Recently my son Bradford Rogers, owner of Worldsongs, Inc. and publisher of my book Depression Baby, asked me to do a podcast with him. He asked me the question “How did you get started writing?” I had never given this a lot of thought.
On reflection, a writer may have this inclination in his or her genes. My father, Frank L. Rogers, liked to write. However, he had little time to pursue this endeavor, having to put food on the table for a faithful wife and six children on the salary of a school teacher.
My brother, Mark Twain Rogers, entered a speaking contest and asked Dad for advice concerning choice of a speech to recite. Dad wrote a speech for Mark under a pen name, never telling Mark who wrote the speech. Well, Mark won the contest! This confirms our father’s talent for writing. Also note my brother’s unlikely name, Mark Twain, reflecting Dad’s appreciation of a great writer, whose real name was Samuel Clemmons.
An aunt of mine, Elizabeth Rogers Rutledge, was very talented in writing poems. My sisters, Jane Rogers Hyatt and Dale Rogers Dotson, are talented writers. My niece, Sharyn Hyatt Wade, is a talented poet as well as a recognized artist and teacher. We have a great uncle, Clark Medford, who published about half a dozen books, one printed after his age eighty.
Also, Uncle Clark wrote a column in the Asheville Citizen newspaper for many years aptly named “Uncle Abe,” playing on his having some resemblance of President Abe Lincoln. Therefore, there is some documentation of writing being in the Rogers and Medford genes. My apologies to other family writers not mentioned.
When I was in the eighth grade, I enrolled in a new school, the Waynesville Township High School. I came to realize that there was no school newspaper, so me and four of my buddies starting publishing “The Campus News.” We called ourselves The Big Five. One of the Five later became my brother-in-law, Aaron Hyatt. Aaron had a distinguished career as a College President and an International Leader of Rotary Clubs.
George Wallace “Wally” Brown became a prominent physician in Waynesville, North Carolina. Tommy “Jeep” Norris was an inventor, baseball coach and a lay religious leader despite being paralyzed from a diving accident. Bill Richeson was a corporate executive. It was my lot to be owner of an insurance agency for 57 years.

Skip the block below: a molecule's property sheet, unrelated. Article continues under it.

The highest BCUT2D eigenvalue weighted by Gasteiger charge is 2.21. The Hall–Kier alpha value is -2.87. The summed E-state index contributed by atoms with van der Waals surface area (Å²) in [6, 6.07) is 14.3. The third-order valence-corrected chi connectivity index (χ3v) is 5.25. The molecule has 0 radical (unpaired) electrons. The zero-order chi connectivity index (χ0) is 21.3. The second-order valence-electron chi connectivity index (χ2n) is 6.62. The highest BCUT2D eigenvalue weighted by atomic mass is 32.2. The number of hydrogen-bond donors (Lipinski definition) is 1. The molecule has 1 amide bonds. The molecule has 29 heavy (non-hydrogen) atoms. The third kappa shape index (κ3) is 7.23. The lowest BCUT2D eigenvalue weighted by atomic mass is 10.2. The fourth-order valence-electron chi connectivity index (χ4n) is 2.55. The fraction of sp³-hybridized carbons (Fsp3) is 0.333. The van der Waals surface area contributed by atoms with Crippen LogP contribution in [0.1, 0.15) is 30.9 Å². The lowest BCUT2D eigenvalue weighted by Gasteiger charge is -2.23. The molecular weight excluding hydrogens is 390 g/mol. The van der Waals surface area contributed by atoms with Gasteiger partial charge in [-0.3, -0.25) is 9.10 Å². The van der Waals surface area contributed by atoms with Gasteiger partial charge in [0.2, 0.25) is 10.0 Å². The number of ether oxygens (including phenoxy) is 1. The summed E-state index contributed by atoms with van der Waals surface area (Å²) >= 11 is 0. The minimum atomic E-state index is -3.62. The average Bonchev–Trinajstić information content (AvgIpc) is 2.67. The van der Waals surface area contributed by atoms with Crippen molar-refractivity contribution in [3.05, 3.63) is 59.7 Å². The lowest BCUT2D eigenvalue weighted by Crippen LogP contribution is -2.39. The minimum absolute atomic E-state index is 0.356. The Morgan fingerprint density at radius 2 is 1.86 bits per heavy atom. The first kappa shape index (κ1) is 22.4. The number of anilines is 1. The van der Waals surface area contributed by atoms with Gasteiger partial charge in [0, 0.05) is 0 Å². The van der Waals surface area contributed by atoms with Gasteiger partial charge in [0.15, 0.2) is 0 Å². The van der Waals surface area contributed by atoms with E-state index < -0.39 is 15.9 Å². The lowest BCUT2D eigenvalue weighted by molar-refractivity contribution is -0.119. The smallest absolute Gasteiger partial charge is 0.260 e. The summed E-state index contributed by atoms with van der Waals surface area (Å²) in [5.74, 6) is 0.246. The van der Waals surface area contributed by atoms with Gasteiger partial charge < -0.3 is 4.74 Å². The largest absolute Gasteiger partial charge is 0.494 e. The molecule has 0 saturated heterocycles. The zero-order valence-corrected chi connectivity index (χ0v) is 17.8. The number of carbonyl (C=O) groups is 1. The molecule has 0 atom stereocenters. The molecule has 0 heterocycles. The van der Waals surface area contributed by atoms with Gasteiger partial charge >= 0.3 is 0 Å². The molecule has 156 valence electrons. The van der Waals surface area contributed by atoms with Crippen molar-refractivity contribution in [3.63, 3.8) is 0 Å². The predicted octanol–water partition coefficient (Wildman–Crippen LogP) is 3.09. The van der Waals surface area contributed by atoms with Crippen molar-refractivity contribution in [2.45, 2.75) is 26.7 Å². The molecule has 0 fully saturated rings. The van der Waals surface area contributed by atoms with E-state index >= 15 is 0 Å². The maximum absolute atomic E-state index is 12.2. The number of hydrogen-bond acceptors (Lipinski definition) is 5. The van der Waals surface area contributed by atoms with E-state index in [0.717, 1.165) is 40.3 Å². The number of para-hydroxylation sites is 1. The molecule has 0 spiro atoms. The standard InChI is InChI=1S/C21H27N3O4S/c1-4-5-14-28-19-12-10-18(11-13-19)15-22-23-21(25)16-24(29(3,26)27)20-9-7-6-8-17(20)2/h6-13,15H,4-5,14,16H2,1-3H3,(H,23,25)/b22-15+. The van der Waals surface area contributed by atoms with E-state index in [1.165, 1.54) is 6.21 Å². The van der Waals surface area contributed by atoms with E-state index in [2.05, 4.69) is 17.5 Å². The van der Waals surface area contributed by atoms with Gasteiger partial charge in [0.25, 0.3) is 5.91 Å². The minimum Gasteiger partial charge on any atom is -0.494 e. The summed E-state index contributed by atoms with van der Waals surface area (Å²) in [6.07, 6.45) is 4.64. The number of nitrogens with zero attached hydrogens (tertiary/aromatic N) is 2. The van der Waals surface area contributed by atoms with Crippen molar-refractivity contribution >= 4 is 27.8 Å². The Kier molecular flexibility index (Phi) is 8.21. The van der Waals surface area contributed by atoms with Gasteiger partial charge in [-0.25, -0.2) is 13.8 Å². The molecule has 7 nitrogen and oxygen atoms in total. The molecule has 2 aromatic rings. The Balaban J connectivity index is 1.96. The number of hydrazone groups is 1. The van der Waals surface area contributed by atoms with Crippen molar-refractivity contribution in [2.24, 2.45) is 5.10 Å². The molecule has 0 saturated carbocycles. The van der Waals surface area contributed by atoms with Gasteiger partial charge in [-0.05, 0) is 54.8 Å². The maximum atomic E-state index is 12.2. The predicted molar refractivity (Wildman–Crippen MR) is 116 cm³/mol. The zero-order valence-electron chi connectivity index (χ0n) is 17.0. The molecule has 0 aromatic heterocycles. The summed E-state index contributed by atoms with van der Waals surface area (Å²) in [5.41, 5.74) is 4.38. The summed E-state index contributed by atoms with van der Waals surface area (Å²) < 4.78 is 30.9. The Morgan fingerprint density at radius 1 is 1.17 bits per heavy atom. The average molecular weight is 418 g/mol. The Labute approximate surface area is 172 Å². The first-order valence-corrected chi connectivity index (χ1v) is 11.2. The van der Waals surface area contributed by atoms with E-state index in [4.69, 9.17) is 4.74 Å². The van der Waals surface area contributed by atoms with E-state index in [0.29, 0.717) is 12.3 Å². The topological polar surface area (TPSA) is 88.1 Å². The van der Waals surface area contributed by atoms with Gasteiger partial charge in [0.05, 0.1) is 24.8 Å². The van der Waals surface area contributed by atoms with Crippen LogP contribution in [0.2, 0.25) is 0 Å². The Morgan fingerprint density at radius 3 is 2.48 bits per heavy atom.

Little did The Big Five realize what hand the cards of life would deal them, but there were some good hands dealt and I am proud to be a member of The Big Five.
Later on in high school, I wrote a couple of poems for my English teacher. She submitted them to The National Poetry Anthology and they were published, one being “The Fox Hole,” which was written in the mid-World War II era. A few of my writings were published in a Mars Hill College literary publication.
While on the board and as president of the National Association of State Farm Agents, I contributed regularly to our monthly publication, the “Mirror” magazine. During this time frame, the “Mirror” received an award for being the best in its class of magazines.
My sister, Jane, was putting together a loose-leaf booklet for a gift to our sister, Sara, who had Parkinsons. Jane asked me to contribute, so I wrote a couple of stories about my experiences on my grandfather’s farm when I was ten years old.
I later came to realize that these experiences on the farm of John and Mary Rogers would be lost forever if I did not write about them. So I have attempted to capture a bit of the culture of the mountains of Western North Carolina, and what life was like during the Great Depression and World War II.
These stories were originally intended to be passed along to my large extended family hoping that they would come to know and cherish their family roots, and have some knowledge of the culture from whence they came.
After I had written several stories, friends and relatives encouraged me to publish these stories that were on my blog site. Bradford has been the driving force in publishing my first book, and my second book will soon become a reality.
Click HERE to order Ray’s book Depression Baby: True Stories from Growing Up During the Great Depression in Appalachia — and Other Things…
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